Game of Bones: Raising Martha at the Park Theatre

Saturday 14th January 2017

Raising Martha had instant appeal for us.  It is on at the Park Theatre, a venue which has consistently put on interesting and engaging work.  It is a dark comedy, always a plus for us.  And it was advertised with a high quality cast that included Joel Fry, Jeff Rawle and Jasper Britton (more of him later).

Ostensibly, this is a comedy about animal rights activists terrorising a frog farmer who has literally developed a siege mentality, holed up in one room with his own brand of booby-trap security.  The latest escapade is to steal the bones of his late mother, egged on by his niece, bringing about a macabre and unwelcome family reunion.  As the play goes on we find that everyone has their own motives, including the policeman who is supposedly investigating the crime.

David Spicer has certainly dug up some interesting themes to play with – the politics of protest and human rights (a twist on the age-old theme of people loving animals more than humans); there is the dark undercurrent of sibling rivalry and parental manipulation, and the ultimate question of what gives humans the right to mistreat animals.  Ultimately, though, it feels as though there is too much material, and a lot of exposition.  The main problem is that the absurdist comedy is not fast-paced enough to get away with the, well, absurdities.  The plot needs to be more focused, even if it is unfeasible.  And at times, there are so many holes that it becomes hard to hold on to anything.  Even the most far-fetched story needs a grain of truth, and here it doesn’t quite convince.  For example, we learn that the frog farmer has switched to a new crop – cannabis laced with hallucinogenic toad venom.  So far so clever, except that as we know from watching ‘Breaking Bad’, it’s all about distribution, and we can’t see how a virtual recluse would be making any money from his wares.  There is a lot of action which doesn’t move the plot forward, which becomes frustrating in the end.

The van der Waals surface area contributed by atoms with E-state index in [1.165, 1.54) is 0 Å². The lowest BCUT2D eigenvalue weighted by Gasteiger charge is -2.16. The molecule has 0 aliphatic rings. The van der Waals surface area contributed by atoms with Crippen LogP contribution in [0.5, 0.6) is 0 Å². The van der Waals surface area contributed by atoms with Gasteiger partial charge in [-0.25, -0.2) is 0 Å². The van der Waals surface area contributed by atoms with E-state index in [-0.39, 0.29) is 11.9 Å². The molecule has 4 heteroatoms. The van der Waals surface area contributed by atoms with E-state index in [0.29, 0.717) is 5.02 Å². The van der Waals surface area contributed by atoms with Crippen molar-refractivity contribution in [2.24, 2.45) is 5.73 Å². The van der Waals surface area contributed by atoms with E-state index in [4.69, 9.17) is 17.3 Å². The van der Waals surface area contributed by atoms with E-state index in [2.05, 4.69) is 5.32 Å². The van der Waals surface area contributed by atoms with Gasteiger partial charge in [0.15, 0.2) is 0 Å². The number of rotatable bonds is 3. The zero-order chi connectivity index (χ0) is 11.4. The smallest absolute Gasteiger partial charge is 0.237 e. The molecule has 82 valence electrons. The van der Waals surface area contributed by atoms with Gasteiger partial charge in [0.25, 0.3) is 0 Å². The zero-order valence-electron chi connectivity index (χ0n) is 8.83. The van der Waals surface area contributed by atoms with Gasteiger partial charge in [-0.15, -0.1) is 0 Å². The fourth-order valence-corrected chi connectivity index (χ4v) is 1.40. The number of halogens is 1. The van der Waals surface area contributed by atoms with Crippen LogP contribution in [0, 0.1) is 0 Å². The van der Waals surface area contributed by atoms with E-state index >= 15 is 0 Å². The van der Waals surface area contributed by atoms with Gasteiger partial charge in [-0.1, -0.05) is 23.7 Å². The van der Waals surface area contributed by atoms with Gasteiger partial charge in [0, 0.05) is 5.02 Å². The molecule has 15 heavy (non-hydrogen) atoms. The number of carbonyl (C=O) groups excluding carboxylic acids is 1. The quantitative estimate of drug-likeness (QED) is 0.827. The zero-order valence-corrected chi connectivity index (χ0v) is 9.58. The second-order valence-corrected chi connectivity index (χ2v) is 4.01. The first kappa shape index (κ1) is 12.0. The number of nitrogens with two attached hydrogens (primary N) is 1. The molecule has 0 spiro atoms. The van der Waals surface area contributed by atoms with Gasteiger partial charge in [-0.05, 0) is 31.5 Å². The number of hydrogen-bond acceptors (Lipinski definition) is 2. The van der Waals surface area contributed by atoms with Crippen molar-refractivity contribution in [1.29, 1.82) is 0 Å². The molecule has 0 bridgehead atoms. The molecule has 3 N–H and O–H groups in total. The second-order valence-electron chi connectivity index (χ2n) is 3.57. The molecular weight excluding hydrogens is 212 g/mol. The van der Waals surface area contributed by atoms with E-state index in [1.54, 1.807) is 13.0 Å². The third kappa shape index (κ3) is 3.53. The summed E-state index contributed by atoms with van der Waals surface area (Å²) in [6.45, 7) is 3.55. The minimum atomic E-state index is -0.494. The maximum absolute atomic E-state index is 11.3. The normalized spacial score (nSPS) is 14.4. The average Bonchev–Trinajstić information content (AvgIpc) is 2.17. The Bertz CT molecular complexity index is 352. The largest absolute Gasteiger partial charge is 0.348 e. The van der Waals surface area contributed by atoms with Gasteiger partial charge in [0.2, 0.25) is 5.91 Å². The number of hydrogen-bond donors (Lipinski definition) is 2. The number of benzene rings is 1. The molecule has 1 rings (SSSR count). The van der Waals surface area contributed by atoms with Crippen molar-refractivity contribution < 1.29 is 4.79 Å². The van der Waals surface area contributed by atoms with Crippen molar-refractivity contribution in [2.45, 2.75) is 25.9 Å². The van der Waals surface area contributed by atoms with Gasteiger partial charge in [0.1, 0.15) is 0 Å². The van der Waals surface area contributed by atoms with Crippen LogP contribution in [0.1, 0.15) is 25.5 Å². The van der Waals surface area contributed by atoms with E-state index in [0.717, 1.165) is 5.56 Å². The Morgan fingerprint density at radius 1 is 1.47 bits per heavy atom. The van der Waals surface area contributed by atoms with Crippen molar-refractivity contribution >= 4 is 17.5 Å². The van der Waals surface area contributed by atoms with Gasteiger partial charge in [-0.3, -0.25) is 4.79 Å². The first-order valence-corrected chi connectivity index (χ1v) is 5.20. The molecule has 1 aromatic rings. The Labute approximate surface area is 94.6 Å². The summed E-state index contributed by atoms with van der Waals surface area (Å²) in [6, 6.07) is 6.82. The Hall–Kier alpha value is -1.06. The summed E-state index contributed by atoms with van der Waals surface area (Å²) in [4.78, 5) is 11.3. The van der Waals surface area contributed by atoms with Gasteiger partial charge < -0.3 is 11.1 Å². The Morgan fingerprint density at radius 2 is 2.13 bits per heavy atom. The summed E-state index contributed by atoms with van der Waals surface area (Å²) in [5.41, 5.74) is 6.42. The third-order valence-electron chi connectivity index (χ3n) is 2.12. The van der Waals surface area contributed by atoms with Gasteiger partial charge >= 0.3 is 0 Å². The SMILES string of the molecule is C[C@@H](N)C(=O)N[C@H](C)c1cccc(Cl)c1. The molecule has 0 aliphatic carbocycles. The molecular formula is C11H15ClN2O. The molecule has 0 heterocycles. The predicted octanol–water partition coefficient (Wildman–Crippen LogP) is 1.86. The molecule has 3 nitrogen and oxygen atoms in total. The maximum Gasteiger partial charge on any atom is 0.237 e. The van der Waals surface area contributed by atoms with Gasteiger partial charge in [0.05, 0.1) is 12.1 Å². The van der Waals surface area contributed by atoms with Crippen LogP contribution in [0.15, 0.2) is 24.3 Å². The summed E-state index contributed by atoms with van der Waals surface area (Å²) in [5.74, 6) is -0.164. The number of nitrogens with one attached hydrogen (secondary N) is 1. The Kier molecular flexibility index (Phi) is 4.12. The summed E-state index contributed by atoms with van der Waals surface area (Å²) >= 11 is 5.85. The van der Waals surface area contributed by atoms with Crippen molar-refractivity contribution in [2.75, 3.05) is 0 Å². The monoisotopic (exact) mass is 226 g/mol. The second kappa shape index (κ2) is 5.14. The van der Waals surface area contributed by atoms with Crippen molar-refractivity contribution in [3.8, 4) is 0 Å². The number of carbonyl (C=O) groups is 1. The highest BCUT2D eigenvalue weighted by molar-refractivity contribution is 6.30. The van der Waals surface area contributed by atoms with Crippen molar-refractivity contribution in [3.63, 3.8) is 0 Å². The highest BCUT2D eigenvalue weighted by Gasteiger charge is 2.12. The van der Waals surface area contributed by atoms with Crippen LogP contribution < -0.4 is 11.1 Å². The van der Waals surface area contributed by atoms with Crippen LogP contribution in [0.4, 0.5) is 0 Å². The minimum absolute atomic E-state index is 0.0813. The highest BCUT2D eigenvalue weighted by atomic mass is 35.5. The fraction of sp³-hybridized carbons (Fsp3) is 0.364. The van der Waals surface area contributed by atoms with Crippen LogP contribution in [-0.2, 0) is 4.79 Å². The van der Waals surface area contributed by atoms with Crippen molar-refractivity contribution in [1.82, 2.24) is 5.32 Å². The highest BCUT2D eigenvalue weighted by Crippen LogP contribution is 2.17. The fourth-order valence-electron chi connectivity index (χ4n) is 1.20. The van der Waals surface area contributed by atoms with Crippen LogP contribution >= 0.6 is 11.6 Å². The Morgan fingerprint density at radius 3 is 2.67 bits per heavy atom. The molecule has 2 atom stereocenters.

The staging also doesn’t seem to serve the play very well.  This may sound rather churlish in such a small space, but it feels a little over-elaborate.  A lot of effort has been spent creating the atmosphere of the run down farm overgrown with cannabis plants, making it hard to mentally switch locations when we move to the animal activists flat.  A brilliant opening, where the animal terrorists are seen on a raised platform at the back literally shoveling earth down onto the scene below, becomes confusing when the same area has to double as the various burial sites of poor old Martha.

Having said all this, we have to give credit for some highly enjoyable moments – Spicer clearly has an ear for witty dialogue and has created some amusing characters.  Jeff Rawle’s passive-aggressive policeman, longing for a Midsomer style rural murder case, is an absolute joy to watch.  Joel Fry and Tom Bennett make an excellent double-act as Jago and Marc, a classic ‘dumb and dumber’ relationship which works very well thanks to the high energy wit and timing they bring to their scenes.  Julian Bleach morphs from respectable garden centre entrepreneur to psychotic, erm, psychopath in a captivating speech about slowly boiling frogs, ending with the spine-chilling line ‘well, I’m jumping out of my pan!’ as he sharpens up a sickle he has found under the sofa.  It is bizarre moments such as these that give the play a shot in the arm of dark humour and energy, even if it is not sustained.

Which leads us to the final mystery surrounding this production: whatever happened to Jasper Britton?  There were some other cast changes which were announced, but in a rather farcical series of re-photoshopped posters for the play, he was literally airbrushed out of history.  That original one must be collectible, a bit like the posters for ‘The Producers’ featuring Richard Dreyfus who never starred in the show (not that we are drawing any conclusions otherwise).  We don’t expect a blow-by-blow account of what happened, but looking at the twitter line, it seems Britton’s departure happened early enough for some kind of advance announcement to be made.

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